8. Getting Out of the House! On that note, definitely get out of the house. If you are feeling overwhelmed in the postpartum period, load the kiddos up and go somewhere. Maybe that is to a grandparent’s house or meeting a friend for lunch. Being stir crazy and feel locked in only hurts the overall emotional and mentally healing and processing the postpartum brings.
9. Doing Something Special Just for You! Pump a bottle and leave the baby with your partner for a couple hours and step away from responsibilities. Get a massage or a pedicure. Maybe you want to attend a movie by yourself. Perhaps a walk through Target sounds like Heaven on Earth. If you are feeling overwhelmed, talk with your partner and plan to take a couple hours just for you the next day that is available.
10. Find Your Tribe! It truly takes a village. Few, if any, were meant to go along the postpartum road alone. Seek support from fellow, like minded mamas who are right there in the trenches with you, or have been right where you are! Find a mom’s group where you can coordinate play dates, which gives you adult interaction time. Perhaps it is too difficult to get out of the house frequently, so maybe an online support group of friends is more beneficial. Your tribe is out there. There are women just like you out there wanting support too. You aren’t alone!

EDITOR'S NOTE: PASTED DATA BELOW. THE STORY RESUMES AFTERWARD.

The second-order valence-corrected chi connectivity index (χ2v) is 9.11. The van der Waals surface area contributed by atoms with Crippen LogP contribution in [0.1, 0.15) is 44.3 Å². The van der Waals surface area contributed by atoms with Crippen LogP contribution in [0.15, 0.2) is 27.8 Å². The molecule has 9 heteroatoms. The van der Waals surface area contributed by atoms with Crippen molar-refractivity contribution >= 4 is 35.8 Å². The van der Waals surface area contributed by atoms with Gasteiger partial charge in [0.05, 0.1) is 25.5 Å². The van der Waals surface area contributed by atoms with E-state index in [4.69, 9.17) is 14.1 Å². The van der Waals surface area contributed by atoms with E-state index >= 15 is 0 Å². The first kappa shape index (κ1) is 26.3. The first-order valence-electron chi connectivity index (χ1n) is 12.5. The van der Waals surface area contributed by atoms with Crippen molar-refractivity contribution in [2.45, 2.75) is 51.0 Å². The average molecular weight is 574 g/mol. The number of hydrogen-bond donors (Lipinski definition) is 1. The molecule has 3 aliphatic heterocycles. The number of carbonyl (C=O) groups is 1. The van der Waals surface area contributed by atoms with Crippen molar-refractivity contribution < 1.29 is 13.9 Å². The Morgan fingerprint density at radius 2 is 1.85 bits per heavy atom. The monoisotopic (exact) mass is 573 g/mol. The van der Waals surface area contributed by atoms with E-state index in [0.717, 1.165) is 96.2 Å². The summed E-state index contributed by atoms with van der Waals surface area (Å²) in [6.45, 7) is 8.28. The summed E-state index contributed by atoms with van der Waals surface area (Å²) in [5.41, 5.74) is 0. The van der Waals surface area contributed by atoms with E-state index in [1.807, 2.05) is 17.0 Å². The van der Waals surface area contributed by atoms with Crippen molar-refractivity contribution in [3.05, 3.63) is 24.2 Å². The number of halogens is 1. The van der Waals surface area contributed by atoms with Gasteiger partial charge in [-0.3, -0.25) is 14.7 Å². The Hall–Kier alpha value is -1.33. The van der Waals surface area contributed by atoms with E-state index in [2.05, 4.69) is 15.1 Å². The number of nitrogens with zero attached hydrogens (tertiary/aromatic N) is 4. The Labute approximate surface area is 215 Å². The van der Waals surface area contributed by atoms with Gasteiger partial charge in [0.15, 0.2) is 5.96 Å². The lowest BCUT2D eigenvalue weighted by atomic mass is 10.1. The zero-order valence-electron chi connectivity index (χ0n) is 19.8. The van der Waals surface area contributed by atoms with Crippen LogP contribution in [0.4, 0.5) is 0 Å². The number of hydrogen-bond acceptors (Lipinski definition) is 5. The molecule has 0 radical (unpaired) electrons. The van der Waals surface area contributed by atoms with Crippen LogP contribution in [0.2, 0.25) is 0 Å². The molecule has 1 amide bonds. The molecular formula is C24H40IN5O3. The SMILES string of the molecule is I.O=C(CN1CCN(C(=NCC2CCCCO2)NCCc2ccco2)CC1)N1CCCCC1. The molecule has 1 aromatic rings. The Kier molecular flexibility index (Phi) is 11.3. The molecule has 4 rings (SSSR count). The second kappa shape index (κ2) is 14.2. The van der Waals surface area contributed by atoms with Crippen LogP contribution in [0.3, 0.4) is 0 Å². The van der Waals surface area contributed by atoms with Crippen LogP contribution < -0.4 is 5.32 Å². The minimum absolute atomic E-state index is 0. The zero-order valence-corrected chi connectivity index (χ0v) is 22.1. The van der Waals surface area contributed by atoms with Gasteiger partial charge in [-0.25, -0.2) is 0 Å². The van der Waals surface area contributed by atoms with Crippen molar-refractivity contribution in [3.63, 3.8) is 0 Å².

11. Seek Help if Things Seem Abnormal! There is a line between an overwhelming day and something more. Postpartum mood disorders aren’t always talked about enough in our day to day life, and I think the continual pressure to get back to the standard “normal” only increases women having a harder time with postpartum mood disorders. Postpartum mood disorders are more than depression, which I think keeps women from seeking help. Aside from depression, women in the postpartum can experience anxiety and rage as well. Find an area postpartum support group to join and talk with other new mom’s about how you are feeling. Seek a therapist who is experienced with working with women and postpartum mood disorders.
As one of my mamas told me, “It’s (postpartum) not always rainbows and butterflies. Postpartum is a roller coaster of emotions. I really had to focus on being gentle with myself and allowing my feelings to come through instead of fighting them or denying them. Like my loving midwife said during my baby’s birth, ‘Let your body be okay with this.'”
Sweet, dear mama… be gentle to yourself. You didn’t grow this baby overnight, and the adjustment of this sweet little one being in your arms and not in your womb will not happen overnight either. I am confident that you are an amazing mama doing the best you can in the current circumstances that you are in. Take a breath, implement your self care regimen, and be so kind to yourself as you, your partner, your family all adjust to what is the new normal with the latest addition to your family.
Many thanks to all these awesome couples who sent me these real life postpartum pics to use in this blog.